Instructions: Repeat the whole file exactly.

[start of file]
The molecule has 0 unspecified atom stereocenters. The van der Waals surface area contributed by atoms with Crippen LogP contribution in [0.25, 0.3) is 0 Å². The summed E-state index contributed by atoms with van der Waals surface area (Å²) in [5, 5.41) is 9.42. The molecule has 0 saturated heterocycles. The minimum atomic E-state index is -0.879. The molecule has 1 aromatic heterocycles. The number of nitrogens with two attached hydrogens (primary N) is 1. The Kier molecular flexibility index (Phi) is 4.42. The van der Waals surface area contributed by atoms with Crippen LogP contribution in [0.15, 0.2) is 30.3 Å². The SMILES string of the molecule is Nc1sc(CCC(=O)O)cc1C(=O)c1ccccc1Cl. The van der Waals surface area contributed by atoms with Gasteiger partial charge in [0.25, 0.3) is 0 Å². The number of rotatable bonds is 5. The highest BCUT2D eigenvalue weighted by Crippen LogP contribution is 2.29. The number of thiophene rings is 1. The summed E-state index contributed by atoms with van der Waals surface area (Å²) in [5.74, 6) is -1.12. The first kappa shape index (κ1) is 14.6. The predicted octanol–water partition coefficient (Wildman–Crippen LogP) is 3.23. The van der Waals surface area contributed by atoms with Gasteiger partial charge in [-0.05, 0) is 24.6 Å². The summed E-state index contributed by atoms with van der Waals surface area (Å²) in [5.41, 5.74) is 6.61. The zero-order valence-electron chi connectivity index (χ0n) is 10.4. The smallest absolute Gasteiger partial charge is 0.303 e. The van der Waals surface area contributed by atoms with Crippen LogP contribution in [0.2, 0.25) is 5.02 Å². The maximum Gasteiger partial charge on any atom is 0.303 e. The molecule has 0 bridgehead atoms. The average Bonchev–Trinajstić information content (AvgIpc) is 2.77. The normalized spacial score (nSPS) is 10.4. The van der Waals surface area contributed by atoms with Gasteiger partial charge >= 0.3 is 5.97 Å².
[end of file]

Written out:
The molecule has 0 unspecified atom stereocenters. The van der Waals surface area contributed by atoms with Crippen LogP contribution in [0.25, 0.3) is 0 Å². The summed E-state index contributed by atoms with van der Waals surface area (Å²) in [5, 5.41) is 9.42. The molecule has 0 saturated heterocycles. The minimum atomic E-state index is -0.879. The molecule has 1 aromatic heterocycles. The number of nitrogens with two attached hydrogens (primary N) is 1. The Kier molecular flexibility index (Phi) is 4.42. The van der Waals surface area contributed by atoms with Crippen LogP contribution in [0.15, 0.2) is 30.3 Å². The SMILES string of the molecule is Nc1sc(CCC(=O)O)cc1C(=O)c1ccccc1Cl. The van der Waals surface area contributed by atoms with Gasteiger partial charge in [0.25, 0.3) is 0 Å². The number of rotatable bonds is 5. The highest BCUT2D eigenvalue weighted by Crippen LogP contribution is 2.29. The number of thiophene rings is 1. The summed E-state index contributed by atoms with van der Waals surface area (Å²) in [5.74, 6) is -1.12. The first kappa shape index (κ1) is 14.6. The predicted octanol–water partition coefficient (Wildman–Crippen LogP) is 3.23. The van der Waals surface area contributed by atoms with Gasteiger partial charge in [-0.05, 0) is 24.6 Å². The summed E-state index contributed by atoms with van der Waals surface area (Å²) in [5.41, 5.74) is 6.61. The zero-order valence-electron chi connectivity index (χ0n) is 10.4. The smallest absolute Gasteiger partial charge is 0.303 e. The van der Waals surface area contributed by atoms with Crippen LogP contribution in [0.2, 0.25) is 5.02 Å². The maximum Gasteiger partial charge on any atom is 0.303 e. The molecule has 0 bridgehead atoms. The average Bonchev–Trinajstić information content (AvgIpc) is 2.77. The normalized spacial score (nSPS) is 10.4. The van der Waals surface area contributed by atoms with Gasteiger partial charge >= 0.3 is 5.97 Å².